So what happens when your autistic child grows up? | iNFOnews | Thompson-Okanagan's News Source

Would you like to subscribe to our newsletter?

Current Conditions Mainly Sunny  22.6°C

Kelowna News

So what happens when your autistic child grows up?

Image Credit: Shutterstock

KELOWNA - It’s called "the cliff" and its something the mother of an autistic child says can keep her awake at night.

From birth to age six, a child diagnosed with autism spectrum disorder is eligible for $22,000 a year to help parents with treatment and intensive intervention. After that, provincial government support drops to $6,000 annually until age 18.

Then it ends completely, reaching what some parents call ‘the cliff’ — the point where the now-young adult loses the treatment and support funding they have received since diagnosis and must undergo cognitive testing to determine their eligibility for continued government funding.

It’s also the point where parents with high-functioning autistic children hope they might become more independent, possibly living on their own and developing independent coping skills — getting their own life and giving the parents back some of theirs.

Now a pair of Kelowna sisters, Kate and Britney Stewart, are launching a service aimed squarely at those parents, offering transitional rental housing along with life skills training and helping allay their fears about the future of their children.

“There is a lot of high-functioning children on the autism spectrum. Transitional housing will help them move from living at home to living on their own,” Kate Stewart says. “They don’t have a lot of choices when it comes to living on their own. Some can go into a group home but they can leave a lot to be desired.”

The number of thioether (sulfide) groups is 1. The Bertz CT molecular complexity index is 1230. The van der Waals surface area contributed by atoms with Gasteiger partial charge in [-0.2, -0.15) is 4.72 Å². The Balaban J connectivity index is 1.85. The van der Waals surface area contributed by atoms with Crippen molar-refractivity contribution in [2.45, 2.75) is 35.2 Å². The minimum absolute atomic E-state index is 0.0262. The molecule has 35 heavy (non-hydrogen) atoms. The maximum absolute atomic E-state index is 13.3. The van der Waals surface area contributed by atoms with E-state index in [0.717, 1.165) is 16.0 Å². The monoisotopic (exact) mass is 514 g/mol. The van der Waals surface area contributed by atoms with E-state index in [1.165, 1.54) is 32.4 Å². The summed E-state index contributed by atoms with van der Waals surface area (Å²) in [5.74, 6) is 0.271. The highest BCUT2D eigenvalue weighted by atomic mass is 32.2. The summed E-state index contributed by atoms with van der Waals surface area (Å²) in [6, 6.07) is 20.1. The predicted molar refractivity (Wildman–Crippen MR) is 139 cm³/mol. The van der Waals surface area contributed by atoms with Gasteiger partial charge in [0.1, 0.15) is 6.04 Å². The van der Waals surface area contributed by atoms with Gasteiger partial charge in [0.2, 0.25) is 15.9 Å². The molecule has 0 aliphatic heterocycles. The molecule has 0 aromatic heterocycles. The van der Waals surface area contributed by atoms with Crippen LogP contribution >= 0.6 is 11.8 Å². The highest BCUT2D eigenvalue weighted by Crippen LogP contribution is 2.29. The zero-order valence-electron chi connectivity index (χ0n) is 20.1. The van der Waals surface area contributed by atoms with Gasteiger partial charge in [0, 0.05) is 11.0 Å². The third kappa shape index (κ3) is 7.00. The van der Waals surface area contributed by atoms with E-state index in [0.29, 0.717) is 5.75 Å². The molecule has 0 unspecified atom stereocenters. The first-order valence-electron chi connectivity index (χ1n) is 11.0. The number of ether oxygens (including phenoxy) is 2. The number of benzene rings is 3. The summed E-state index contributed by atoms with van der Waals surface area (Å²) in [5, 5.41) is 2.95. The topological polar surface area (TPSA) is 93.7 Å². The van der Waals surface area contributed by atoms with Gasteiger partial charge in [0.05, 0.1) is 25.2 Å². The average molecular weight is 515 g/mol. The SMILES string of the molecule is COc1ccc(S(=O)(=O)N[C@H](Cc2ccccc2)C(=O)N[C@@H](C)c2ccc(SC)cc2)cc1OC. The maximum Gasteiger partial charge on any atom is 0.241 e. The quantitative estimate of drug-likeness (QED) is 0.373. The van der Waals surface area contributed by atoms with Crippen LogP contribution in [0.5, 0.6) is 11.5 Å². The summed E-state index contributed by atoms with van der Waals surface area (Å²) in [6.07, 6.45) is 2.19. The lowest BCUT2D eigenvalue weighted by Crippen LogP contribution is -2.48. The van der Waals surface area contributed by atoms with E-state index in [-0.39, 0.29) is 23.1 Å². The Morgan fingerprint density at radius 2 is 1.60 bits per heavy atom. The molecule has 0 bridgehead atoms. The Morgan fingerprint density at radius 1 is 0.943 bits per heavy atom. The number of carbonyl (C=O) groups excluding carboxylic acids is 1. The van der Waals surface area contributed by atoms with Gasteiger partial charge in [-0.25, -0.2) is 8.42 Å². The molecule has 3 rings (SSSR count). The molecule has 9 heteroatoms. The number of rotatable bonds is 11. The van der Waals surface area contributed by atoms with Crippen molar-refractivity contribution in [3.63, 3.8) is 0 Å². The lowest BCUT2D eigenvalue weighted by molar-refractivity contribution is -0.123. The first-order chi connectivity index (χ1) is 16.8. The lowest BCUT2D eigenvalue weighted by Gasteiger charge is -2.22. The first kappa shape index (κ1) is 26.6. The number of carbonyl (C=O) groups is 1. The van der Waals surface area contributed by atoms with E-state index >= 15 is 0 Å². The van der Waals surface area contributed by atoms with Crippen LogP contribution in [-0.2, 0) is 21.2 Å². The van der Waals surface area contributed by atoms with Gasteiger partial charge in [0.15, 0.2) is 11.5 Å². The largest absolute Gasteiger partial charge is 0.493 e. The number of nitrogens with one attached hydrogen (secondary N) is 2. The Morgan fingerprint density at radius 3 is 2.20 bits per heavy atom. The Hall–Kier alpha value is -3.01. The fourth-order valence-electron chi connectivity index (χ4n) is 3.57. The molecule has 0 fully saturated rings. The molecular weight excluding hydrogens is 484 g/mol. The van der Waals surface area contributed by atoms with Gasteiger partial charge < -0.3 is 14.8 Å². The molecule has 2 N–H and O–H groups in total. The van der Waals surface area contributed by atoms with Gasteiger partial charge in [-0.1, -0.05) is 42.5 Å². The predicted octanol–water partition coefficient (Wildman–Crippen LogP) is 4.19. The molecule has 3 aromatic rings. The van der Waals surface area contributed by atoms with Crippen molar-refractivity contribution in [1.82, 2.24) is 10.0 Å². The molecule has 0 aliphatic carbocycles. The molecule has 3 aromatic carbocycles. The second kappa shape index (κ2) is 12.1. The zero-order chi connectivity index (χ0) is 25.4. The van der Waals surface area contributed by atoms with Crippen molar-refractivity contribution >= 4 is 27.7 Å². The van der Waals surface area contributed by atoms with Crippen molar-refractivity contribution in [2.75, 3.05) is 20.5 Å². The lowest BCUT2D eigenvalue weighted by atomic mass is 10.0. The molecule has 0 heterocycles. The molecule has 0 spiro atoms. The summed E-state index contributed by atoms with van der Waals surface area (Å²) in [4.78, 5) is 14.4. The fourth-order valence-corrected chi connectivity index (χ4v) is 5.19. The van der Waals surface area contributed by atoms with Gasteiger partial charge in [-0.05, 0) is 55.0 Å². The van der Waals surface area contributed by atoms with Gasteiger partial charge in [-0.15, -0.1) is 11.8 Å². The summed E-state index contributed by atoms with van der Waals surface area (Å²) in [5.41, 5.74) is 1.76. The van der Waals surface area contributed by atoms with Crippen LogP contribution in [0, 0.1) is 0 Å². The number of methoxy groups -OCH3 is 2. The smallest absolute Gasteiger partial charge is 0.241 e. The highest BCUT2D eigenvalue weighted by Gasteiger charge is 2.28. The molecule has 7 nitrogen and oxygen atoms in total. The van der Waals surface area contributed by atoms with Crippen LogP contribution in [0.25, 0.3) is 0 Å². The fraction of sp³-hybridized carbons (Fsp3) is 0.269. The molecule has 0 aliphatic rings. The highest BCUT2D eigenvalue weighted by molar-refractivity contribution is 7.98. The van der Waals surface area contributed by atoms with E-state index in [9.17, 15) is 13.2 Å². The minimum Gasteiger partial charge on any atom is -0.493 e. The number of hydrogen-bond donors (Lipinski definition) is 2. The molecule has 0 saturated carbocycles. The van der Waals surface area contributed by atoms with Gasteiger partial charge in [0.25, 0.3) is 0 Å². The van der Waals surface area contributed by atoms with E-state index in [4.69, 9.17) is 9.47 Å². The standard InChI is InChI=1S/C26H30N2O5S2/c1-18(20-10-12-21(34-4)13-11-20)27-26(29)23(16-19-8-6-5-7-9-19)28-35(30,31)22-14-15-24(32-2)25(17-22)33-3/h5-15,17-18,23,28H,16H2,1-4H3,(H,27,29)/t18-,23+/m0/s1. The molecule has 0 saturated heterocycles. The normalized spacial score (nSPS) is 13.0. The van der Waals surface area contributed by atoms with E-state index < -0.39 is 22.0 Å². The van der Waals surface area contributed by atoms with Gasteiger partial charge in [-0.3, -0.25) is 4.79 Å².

Kate says some group homes, while they mean well, will lump people with cognitive disabilities in with others with physical disabilities, a pairing that can have negative effects on the progress an autistic youth may have made during their teens.

“That can set them back. It doesn’t give them a chance to grow or learn how to live on their own,” she says.

Kate has worked with children on the autism spectrum for the last two years, graduating last June from UBC Okanagan after earning a BSc in psychology. Her sister Britney is a certified holistic nutritionist who is also pursuing her psychology degree.

The plan calls for the two women to buy a five-bedroom house, with Britney serving as a live-in, onsite supervisor while Kate works directly with residents on a regular basis, coaching them in everything from cooking to cleaning to resume writing.

Unlike traditional group homes, where there may be eight or nine bedrooms, the plan calls for no more than four residents.

“We definitely want to avoid that group home feeling,” Britney says.

Keeping it small also allows them to avoid the zoning and other regulatory requirements that large group homes must meet such as installing fire escapes and sprinkler systems.

“Of course, we will still have fire extinguishers and an evacuation plan, but we don’t have to put all that money up front,” Britney says.

Unlike a traditional group home, the residents are expected to eventually move out, Britney adds, hopefully as roommates with one of the other residents.

“We’re not going to kick them out if they are not ready, but hopefully they will eventually move on with their lives.

The need for the service stems from Kate’s employment with Stepping Stones, a private company based in the Okanagan that provides professional behavioural intervention programming for children and teens with autism spectrum disorder.

There, the need for a “practice suite” for autistic teens to practice life skills has long been obvious, Stepping Stones owner Deanne Leung says, pledging her continued support for the two women and their project.

Although the price has yet to be fully established, the sisters admit their service will not be for families without at least some financial resources.

And Kate stresses the service should not be viewed as assisted living and families will be expected to stay closely involved with their children during the transition.

“We think the peace of mind will be worth it,” Kate says.

Parents obviously see the need too. The sisters held an information session explaining the service just before Christmas and already have provisional commitments for three of the four spaces.

The are holding another information session at 7 p.m. on Monday, Jan. 18. If you’re interested in attending, email Britney at to confirm your attendance and find out the location.

To contact the reporter for this story, email John McDonald at or call 250-808-0143. To contact the editor, email or call 250-718-2724.

News from © iNFOnews, 2016

  • Popular penticton News
View Site in: Desktop | Mobile